• Problem Solvers – Most of all, inventors are problem solvers. And the world will never run out of problems to solve! Inventors know that there is always more than one way to solve a problem. Human beings tend to get stuck in a rut. We all do. And the more we think in one way, the deeper the rut gets and the harder it is to get out of it. But inventors know the techniques you need to use to get out of that rut and where you need to search for the answers. Inventors believe there is a solution out there somewhere and never give up until a problem is solved.


Inventors simply think differently and that’s a good thing. That’s exactly what you want in your innovation keynote speaker. Someone who is able to see the world in a different way and inspire your audience to do the same. 




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Trade Secrets as Competitive Advantage

Trade Secrets as Competitive Advantage

Trade secrets are information that your business would want to keep secret from competitors, and whose value comes from the fact that it isn’t widely known. Examples might include customer lists, or unique ways (that only your business knows about) of delivering services that enable you to outperform the competition. 


Patent attorney and Founder of IPWatchdog, Gene Quinn explains why businesses should have trade secret protection:


Trade secrets are a very important part of any intellectual property portfolio. It’s not much of an overstatement to say that virtually every business has trade secrets worth protection, regardless of whether the business is run as a sole proprietorship, a small business, or a Fortune 500 company. Perhaps it’s better to say that every business has assets that could and should be protected as trade secrets, but the truth is that many companies, even large companies, fail to do so properly.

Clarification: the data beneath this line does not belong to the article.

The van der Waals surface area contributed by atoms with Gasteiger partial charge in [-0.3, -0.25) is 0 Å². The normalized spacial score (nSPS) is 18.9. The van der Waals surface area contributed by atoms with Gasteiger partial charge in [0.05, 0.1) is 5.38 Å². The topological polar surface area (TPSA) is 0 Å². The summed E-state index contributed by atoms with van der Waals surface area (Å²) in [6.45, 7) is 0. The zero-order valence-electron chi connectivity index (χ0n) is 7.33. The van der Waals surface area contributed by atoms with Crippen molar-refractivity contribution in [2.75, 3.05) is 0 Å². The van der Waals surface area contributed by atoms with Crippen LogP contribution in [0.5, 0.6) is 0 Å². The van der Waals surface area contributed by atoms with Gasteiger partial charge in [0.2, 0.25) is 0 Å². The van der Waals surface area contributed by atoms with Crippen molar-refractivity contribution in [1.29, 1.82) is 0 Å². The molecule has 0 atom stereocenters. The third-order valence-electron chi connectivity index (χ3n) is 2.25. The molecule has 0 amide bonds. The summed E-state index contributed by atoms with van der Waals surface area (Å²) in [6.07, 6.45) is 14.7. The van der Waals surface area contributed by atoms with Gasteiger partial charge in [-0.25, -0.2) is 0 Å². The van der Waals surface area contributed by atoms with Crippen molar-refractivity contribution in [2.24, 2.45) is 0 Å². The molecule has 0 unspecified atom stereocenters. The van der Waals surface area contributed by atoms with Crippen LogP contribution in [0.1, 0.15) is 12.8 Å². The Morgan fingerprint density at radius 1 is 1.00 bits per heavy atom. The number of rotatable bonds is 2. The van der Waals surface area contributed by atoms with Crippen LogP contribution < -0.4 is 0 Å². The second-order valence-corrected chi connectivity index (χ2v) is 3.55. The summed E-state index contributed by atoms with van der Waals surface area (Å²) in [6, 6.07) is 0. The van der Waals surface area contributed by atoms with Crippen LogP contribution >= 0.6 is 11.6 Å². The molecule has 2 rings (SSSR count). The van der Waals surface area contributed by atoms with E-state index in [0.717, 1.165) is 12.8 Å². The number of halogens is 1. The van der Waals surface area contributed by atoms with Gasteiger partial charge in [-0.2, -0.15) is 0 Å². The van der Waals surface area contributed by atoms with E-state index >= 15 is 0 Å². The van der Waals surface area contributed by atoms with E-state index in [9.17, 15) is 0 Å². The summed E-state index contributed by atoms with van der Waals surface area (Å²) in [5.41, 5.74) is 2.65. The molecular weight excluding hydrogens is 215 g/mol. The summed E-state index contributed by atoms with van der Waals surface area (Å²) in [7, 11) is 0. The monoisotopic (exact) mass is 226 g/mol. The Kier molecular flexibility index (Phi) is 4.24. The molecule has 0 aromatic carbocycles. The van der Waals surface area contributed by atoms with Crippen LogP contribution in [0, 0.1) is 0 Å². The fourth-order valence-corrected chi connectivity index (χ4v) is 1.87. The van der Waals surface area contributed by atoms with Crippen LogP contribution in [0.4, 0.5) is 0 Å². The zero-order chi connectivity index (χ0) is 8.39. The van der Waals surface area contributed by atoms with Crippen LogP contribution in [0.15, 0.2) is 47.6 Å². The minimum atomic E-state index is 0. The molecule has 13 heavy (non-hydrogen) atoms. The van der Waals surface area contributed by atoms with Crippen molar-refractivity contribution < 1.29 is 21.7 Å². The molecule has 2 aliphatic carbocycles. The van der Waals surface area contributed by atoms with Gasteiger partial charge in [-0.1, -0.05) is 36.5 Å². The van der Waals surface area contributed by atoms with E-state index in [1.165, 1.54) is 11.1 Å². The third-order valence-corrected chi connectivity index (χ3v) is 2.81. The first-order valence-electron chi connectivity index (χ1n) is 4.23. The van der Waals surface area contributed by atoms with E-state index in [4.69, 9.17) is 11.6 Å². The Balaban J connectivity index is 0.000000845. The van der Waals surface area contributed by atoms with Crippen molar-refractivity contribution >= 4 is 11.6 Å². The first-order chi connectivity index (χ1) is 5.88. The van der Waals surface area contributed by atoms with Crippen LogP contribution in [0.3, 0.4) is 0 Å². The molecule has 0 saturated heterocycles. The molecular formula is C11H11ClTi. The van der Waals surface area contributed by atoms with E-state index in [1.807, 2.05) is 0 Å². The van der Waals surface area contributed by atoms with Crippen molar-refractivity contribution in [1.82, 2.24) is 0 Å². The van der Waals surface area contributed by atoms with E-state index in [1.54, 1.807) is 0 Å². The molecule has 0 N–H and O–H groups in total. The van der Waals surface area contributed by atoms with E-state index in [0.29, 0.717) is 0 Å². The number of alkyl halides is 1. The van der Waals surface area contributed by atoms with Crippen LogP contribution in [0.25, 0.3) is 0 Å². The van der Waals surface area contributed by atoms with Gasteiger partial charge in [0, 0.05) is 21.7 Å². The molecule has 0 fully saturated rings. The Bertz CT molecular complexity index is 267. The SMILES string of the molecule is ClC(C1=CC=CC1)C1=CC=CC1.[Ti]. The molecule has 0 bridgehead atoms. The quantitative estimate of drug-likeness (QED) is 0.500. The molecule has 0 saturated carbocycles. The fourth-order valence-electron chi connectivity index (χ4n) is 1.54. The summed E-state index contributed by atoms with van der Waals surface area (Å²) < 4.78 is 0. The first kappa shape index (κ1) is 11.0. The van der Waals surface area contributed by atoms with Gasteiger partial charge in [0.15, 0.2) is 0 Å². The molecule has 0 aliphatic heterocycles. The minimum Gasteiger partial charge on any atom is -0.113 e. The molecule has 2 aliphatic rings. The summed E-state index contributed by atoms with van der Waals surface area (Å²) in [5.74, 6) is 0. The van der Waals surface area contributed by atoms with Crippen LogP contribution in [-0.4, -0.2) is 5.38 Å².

Trade secret protection can exist for virtually any business information. And trade secret is extremely easy to obtain.


By definition, a trade secret is any information that is valuable because it is a secret. While most consider trade secrets to be synonymous with inventions, that is an oversimplification. It is, of course, true that trade secrets exist for most, if not all inventions, but trade secret protection can be had for such things as customer, vendor, or supplier lists. This is true because your customer lists are something that you benefit from keeping away potential competitors. 


If a competitor could obtain your customer list and just solicit them, the competitor would have lessened or eliminated the need for advertising expenses because they are starting with a targeted list of people who are already predisposed to being interested. 


Trade secrets are easy to protect because all the law requires is that you take reasonable precautions to keep the information a secret. What is reasonable will vary depending on the value of the business information, but keeping things such as customer lists in a filing cabinet in a locked office and stamping the file “Confidential” are relatively low cost efforts and should be employed. Any other efforts you take are certainly helpful, but you must do something.